North Korea preparing to test nuke – Seoul
North Korea is “ready” and likely to test a nuclear weapon, South Korean Prime Minister Han Duck-soo has told Sky News on Monday. While acknowledging it was “hard to know exactly when” the test might occur, “we gather they are prepared,” he said.
Pyongyang has not conducted any nuclear tests for years – the last took place in 2017, and a new test would be viewed as a major escalation in tensions. However it has launched more missiles in the last year than any other period since leader Kim Jong-un took over from his father in 2011.
Han explained that Seoul always had “preparations” in place for any nuclear saber-rattling by its northern neighbor, though “we cannot say at this moment what kind of response will be made.”
“But clearly we would like to have some kind of extended deterrence capabilities, including all kinds of options,” he explained.
Kim last month declared North Korea’s goal was to have the most powerful nuclear capability in the world. In a public order, he described the Hwasong-17 ICBM as the “world’s strongest strategic weapon.” Pyongyang fired the missile earlier in November as a gesture of “overwhelming nuclear deterrence” against the “military threat of the US” and its allies in the region.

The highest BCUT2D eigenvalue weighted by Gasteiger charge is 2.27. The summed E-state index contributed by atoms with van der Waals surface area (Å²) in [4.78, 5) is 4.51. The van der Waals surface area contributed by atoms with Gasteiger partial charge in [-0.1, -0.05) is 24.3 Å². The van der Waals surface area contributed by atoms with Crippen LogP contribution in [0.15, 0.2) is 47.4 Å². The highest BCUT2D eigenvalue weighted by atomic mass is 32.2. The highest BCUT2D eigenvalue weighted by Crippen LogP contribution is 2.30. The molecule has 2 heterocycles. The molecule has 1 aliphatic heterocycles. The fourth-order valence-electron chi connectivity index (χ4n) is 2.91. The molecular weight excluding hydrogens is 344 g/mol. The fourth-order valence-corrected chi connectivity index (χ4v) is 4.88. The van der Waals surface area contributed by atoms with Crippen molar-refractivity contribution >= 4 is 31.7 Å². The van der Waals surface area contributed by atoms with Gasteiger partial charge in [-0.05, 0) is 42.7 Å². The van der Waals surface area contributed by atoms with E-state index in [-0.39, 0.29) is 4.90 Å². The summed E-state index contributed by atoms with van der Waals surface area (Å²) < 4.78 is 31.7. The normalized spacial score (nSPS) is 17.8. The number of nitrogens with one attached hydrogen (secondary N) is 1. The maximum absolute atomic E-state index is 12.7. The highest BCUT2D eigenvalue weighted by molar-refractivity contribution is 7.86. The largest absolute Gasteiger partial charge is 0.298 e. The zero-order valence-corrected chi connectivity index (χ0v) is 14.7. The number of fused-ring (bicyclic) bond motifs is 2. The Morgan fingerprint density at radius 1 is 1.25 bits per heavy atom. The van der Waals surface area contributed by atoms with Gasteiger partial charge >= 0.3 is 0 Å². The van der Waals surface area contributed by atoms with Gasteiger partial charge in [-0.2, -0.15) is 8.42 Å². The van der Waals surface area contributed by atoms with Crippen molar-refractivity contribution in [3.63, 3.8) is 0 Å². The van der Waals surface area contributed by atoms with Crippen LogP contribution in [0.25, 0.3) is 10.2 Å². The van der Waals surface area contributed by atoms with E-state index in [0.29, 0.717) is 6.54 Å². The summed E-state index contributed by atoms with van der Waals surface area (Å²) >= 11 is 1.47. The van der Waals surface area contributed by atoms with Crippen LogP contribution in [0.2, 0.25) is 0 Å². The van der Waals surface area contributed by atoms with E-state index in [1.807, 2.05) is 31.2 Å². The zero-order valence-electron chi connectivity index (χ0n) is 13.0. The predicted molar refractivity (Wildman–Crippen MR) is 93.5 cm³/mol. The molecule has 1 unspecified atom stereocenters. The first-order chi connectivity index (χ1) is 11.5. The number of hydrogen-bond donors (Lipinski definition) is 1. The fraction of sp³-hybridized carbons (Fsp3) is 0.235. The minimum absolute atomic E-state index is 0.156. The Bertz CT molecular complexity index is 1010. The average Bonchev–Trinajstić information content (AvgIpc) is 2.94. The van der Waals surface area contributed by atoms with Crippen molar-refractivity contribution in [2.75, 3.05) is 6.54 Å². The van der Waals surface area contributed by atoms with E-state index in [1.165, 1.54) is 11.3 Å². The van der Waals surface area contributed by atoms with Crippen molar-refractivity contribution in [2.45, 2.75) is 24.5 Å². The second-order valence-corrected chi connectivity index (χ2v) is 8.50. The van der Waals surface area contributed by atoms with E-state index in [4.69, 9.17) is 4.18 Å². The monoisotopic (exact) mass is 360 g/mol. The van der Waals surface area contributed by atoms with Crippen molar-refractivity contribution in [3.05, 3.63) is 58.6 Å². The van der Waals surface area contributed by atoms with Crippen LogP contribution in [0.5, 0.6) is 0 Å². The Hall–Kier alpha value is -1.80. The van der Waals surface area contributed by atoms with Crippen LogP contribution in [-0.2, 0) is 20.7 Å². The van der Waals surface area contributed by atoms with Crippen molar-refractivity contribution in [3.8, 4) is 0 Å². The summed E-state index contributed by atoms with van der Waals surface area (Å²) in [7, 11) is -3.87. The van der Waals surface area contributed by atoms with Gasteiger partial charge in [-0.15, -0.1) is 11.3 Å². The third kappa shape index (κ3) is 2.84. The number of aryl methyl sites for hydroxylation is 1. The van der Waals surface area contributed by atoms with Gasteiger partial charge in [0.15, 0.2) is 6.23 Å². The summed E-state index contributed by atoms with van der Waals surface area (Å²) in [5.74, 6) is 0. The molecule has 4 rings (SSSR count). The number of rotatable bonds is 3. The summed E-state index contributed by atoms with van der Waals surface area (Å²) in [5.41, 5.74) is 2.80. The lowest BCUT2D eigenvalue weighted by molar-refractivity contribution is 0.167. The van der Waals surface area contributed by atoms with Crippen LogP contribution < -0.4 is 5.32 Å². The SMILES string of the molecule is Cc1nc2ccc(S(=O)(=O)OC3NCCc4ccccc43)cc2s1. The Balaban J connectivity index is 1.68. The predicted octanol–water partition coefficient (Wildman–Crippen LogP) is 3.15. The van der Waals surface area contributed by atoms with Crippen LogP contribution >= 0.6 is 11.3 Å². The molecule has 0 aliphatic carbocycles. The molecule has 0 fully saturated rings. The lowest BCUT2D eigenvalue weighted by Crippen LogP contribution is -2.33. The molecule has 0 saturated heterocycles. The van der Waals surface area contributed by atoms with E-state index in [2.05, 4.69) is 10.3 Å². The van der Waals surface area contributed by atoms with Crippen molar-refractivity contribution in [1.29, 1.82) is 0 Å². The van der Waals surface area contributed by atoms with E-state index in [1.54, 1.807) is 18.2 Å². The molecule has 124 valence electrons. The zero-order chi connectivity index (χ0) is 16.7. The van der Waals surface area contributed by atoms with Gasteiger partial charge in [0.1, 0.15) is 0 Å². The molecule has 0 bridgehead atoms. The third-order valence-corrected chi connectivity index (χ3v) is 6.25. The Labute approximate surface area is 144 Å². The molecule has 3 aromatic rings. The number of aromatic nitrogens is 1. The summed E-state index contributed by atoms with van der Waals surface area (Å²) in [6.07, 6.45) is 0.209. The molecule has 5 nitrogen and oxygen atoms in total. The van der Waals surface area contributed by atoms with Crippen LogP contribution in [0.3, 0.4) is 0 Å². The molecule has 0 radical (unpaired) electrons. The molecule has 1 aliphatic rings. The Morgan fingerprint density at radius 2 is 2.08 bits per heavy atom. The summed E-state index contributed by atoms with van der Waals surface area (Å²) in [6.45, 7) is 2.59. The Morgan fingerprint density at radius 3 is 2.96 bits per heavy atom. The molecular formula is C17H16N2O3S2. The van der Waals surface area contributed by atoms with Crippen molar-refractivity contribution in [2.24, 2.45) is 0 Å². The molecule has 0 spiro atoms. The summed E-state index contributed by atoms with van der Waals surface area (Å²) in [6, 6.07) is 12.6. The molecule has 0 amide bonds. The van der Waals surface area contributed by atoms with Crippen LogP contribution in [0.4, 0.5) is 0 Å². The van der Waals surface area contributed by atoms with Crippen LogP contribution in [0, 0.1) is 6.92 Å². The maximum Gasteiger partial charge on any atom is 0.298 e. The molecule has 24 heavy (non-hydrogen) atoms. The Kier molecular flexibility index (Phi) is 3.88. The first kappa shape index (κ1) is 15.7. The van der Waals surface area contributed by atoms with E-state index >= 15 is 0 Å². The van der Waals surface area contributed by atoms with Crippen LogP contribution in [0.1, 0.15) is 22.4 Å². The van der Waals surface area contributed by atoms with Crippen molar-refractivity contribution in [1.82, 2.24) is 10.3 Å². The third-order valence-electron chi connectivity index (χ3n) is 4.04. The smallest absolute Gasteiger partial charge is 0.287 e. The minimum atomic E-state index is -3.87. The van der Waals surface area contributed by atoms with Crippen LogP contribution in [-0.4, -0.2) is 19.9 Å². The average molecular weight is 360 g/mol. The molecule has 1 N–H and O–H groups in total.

Speaking to Sky News, Han rejected any criticism of his government’s hardline approach to negotiations with the North, arguing Seoul’s shift is merely “a natural course for any country increasing the level of self-reliance in terms of security.”
“We will secure peace on our terms, not on terms dictated by North Korea,” he said.
Last month, South Korean President Yoon Suk-yeol urged China to pressure North Korea to denuclearize, arguing it was in Beijing’s own interest as tensions with North Korea were bringing more American military assets to the region.
Han criticized China directly, stating he would like to see the regional powerhouse become a “more rule-based and more universal value respecting country.” He also complained about the impact of Beijing's zero-Covid policy on South Korea’s economy.
Seoul hinted last month that it was considering the possibility of acquiring nuclear weapons or hosting American nukes on its territory should the relationship with Pyongyang deteriorate further.